Sunday, September 28, 2008

The Swedish way of solving the bank crisis.


Liam Halligan, at The Sunday Telegraph, 28 September 2008, writes:

I’m in shock. Can this crisis get any worse? My instinct is it can and will .

According to Halligan: "My biggest problem isn’t that the Paulson plan is too vague (inevitable, given the political stakes) or that US house prices will keep falling (a fact of life). My problem is that this bail-out is utterly misconceived.

"The idea of buying bank’s illiquid assets sounds good in theory. But it won’t solve the main issue – namely, the banks have very little capital to lend anyway, even if their sub-prime losses disappear.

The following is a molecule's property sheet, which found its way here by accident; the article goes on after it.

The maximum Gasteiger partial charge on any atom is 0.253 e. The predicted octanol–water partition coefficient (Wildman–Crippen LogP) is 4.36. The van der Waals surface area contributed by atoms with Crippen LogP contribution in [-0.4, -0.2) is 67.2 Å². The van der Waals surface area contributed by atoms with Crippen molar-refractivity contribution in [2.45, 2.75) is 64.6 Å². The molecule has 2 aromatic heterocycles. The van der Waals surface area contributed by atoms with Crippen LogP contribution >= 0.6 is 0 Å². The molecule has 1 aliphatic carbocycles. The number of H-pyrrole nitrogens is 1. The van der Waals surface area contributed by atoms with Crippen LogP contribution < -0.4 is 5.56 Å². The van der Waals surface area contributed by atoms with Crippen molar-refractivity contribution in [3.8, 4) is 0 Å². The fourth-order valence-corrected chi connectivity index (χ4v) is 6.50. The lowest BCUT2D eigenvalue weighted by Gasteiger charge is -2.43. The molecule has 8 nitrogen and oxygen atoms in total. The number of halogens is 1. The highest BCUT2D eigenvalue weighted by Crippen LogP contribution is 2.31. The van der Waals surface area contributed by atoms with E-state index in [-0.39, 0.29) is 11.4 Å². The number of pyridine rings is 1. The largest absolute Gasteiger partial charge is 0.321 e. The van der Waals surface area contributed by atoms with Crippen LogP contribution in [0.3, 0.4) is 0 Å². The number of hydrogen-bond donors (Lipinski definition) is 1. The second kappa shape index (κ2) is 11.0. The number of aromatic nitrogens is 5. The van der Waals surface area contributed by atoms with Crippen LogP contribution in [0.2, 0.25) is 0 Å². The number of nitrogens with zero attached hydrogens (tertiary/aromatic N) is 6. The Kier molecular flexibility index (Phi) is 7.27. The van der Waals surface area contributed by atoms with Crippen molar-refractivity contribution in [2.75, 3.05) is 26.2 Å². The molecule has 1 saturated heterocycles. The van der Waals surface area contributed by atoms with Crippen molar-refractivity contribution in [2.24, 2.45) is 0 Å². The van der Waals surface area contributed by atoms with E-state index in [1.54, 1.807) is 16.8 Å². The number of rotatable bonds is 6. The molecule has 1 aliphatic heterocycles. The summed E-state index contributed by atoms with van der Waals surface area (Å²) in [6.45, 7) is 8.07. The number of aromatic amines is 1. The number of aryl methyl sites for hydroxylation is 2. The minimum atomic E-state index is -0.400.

"Congress should be approving a direct recapitalisation of US banks – as the Swedish government was forced to back in the mid-1990s – rather than messing about with TARP. I fear that’s eventually what will happen. So this bailout is only round one."

CARTER DOUGHERTY, at The New York Times, September 22, 2008, tells us:

How Sweden Solved Its Bank Crisis -

Sweden's government took over the banks' bad debts.

But the banks's shareholders had to suffer.

Banks had to write down losses and issue warrants (shares) to the government, making the government an owner.

When assets were sold, the profits went to taxpayers.

And the government was later able to sell its shares in the banks.

Sweden spent 4 % of its gross domestic product to rescue ailing banks.

That is slightly less than the roughly 5% of gross domestic product, that the Bush administration estimates its own move will cost in the United States.


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